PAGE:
Introduction: Postoperative ischemia is a frequent phenomenon in patients with brain tumors and is associated with postoperative neurological deficits and impaired overall survival. Previous clinical and experimental studies have shown that the application of a brief ischemic stimulus not only in the target organ but also in a remote tissue can prevent ischemia. We hypothesized that remote ischemic preconditioning (rIPC) in patients with brain tumors undergoing elective surgical resection reduces the incidence of postoperative ischemic tissue damage and its consequences.
Methods: Sixty patients were randomly assigned to two groups, with 1:1 allocation, stratified after tumor type (glioma or metastasis) and previous treatment with radiotherapy. Remote ischemic preconditioning was induced by inflating a blood pressure cuff placed on the upper arm three times for 5 minutes at 200 mmHg in the treatment group after induction of anesthesia. Between the cycles, the blood pressure cuff was released to allow reperfusion. In the control group no preconditioning was performed. Early postoperative MR images were evaluated blinded to randomization for the presence of ischemia and its volume.
Results: Fifty-eight of the 60 patients were assessed for occurrence of postoperative ischemia. Of these 58 patients, 44 (75.9%) had new postoperative ischemic lesions. The incidence of new postoperative ischemic lesions was significantly higher in the control group (87.1%) (27/31) than in the rIPC group (63.0%) (17/27) (p=0.03). The median infarct volume was 0.36 cm3 (IR: 0.0- 2.35) in the rIPC group compared with 1.30 cm3 (IR: 0.29- 3.66) in the control group (p=0.09).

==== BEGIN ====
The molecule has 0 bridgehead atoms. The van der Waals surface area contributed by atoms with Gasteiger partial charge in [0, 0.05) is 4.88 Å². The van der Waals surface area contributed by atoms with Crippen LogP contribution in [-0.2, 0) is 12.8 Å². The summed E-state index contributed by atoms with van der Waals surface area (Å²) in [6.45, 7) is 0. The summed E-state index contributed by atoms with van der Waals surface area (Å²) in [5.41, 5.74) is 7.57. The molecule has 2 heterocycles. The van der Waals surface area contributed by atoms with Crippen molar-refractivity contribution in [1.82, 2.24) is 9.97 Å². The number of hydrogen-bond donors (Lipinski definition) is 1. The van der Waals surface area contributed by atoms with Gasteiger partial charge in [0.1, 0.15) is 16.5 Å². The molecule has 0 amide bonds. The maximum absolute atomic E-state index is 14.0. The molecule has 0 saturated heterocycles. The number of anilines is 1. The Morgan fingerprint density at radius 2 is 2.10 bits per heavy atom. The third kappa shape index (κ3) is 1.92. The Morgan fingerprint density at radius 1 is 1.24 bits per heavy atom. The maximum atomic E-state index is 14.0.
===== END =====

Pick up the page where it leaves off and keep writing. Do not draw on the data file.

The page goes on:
Conclusions: Application of rIPC significantly reduced the incidence of postoperative ischemic tissue damage in patients undergoing elective brain tumor surgery. This is the first study indicating a benefit of rIPC in brain tumor surgery.
Patient Care: Clinical application of rIPC in patients with brain tumors may provide benefits regarding prognosis and quality of life through reducing the incidence of postoperative ischemic events.
Learning Objectives: By the conclusion of this session, participants should be able to:
1) Understand the importance of ischemic preconditioning in the surgical treatment of brain tumors;
2) Discuss the prognostic relevance of postoperative ischemic events in patients with brain tumors;
3) Discuss future strategies for reducing the incidence of postoperative ischemic changes in these patients.